Japan made a rigorous decision in 2008 based on extensive research into the limited lifespan of buildings (in Japan then an average of just 30 years), the limited adaptability for the elderly and experience with the costly public funds approach of neighborhoods that ran down socially. Only homes that are adaptable without disturbing the neighbors (left, right, upstairs and downstairs), are still eligible for a subsidy or other public funding. The utilities also must be installed per property in such a way that they are accessible from the (semi) public space and can be customized. These requirements have a lot of (technical) influence on the way of building for all involved. How to solve this challenge is left to the market. Here is a presentation in English with more information about this working method.
Due to the expected large shrinking of the size of Japanese population – from 128 million in 2005 to an expected 90 million in 2055 – large changes in the amount of needed, the quality and the location of homes will occur. See for the latest situation housing update this download in English; “Housing in Japan 2017“. The national housing company Urban Renaissance is preparing the nation for that. Part of it is the total restructuring from new-build homes to renovation of homes. An example of that approach you can find in the Nogatadanchi project documentation in Tokyo. Part of the houses is put on the market as furnished homes, a corporation of UR with MUJI a large home furnishing company with this booklet showing a lot of available homes as a result. See for more pictures the BRIQS Pinterest Board and the project website.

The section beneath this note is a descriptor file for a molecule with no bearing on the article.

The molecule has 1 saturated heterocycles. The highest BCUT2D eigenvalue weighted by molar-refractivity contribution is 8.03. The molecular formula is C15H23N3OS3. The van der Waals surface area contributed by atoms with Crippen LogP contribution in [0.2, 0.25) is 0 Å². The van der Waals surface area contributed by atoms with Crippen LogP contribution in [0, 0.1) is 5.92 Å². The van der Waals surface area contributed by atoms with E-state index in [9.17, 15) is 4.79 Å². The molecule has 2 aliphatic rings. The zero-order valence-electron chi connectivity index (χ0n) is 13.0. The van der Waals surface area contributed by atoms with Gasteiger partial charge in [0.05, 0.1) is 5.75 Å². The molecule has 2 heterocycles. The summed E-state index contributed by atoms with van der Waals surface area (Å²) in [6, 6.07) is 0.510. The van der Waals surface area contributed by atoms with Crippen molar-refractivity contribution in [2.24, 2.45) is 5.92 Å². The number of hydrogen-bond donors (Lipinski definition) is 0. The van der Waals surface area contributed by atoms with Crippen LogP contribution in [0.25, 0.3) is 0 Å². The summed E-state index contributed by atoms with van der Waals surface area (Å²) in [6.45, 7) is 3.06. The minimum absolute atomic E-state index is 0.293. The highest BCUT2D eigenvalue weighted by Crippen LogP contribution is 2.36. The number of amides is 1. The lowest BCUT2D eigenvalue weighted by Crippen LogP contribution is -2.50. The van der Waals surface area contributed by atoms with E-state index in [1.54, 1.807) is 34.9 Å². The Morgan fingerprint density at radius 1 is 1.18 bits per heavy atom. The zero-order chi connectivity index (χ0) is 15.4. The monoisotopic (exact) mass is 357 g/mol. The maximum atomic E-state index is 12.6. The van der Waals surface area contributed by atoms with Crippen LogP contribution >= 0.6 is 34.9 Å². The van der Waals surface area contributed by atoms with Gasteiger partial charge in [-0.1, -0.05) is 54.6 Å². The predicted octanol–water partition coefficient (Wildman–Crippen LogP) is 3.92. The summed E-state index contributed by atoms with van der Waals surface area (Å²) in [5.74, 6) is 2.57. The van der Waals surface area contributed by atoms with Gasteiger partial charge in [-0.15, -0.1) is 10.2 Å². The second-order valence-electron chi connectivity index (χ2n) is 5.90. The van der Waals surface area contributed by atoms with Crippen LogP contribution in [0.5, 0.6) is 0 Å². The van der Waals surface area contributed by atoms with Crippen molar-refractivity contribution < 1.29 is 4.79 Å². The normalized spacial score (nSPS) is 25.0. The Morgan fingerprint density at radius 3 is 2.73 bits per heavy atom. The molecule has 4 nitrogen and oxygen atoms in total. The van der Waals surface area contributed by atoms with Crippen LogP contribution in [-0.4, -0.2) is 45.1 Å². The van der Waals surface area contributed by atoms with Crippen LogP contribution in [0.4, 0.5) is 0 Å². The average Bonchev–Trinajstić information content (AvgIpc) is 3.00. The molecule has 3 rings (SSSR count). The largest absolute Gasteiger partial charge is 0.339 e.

During the 2015 visit of home development and refurbishment by Remko Zuidema on behalf of the BRIQS foundation the latest changes in policies and implementation have been seen and discussed. A series on blogs shows more of that on briqs.org. One of the new ideas is the way development is brought to market in homes with choices in accessoires as we know it from shipbuilding and car industries. Developer LOOP has this brochure of showing that in this download fold-out (in Japanese).
The large Japanese home builder Haseko – with over half a million homes built – opened their research centre for the fist time to non-Japanse visit. This special situation our founder of BRIQS could have a look behind the scenes. As mostly photographing was not allowed, this Haseko guide book tells you most of the Haseko Research and Development Institute north of Tokyo.
From the year 1993 onward the NEXT21 building in Osaka – made possible by Osaka Gas and inhabited by its employees – has been a showcase of Open Building. Every 7 years the apartment building is completely refurbished with the latest in homes and energy equipment. In 2015 Remko Zuidema of the BRIQS foundation visited the building to see and hear of the latest developments by its architect and founding utility company Osaka Gas. Pictures of the building are published on our NEXT21 Pinterest board.
More on the background at this video:
Find more detailed information on NEXT21 in this big download of all homes for the present fourth fase of development. Also available as a printable A4 booklet to download. Every seven years a new fase starts with new developments being tested in the building. And even in between new plans are executed like seen in this 2014 download of two homes.
As earthquakes occur regularly in Japan and new regulations are developed to protect people in buildings from it, renovations include adapting buildings to new constructions. Discussions between home owners and construction companies occur often nowadays with more claims being inflicted on construction companies due to new regulations and certifications. The national Japanese public-private initiative Center for Housing Renovation and Dispute Settlement (CHORD) receives around a 100 calls a day on conflict discussions. Much information is available by download in the special brochure we received at our visit. Measures and certificates on earthquake risks after renovations form a major part of that.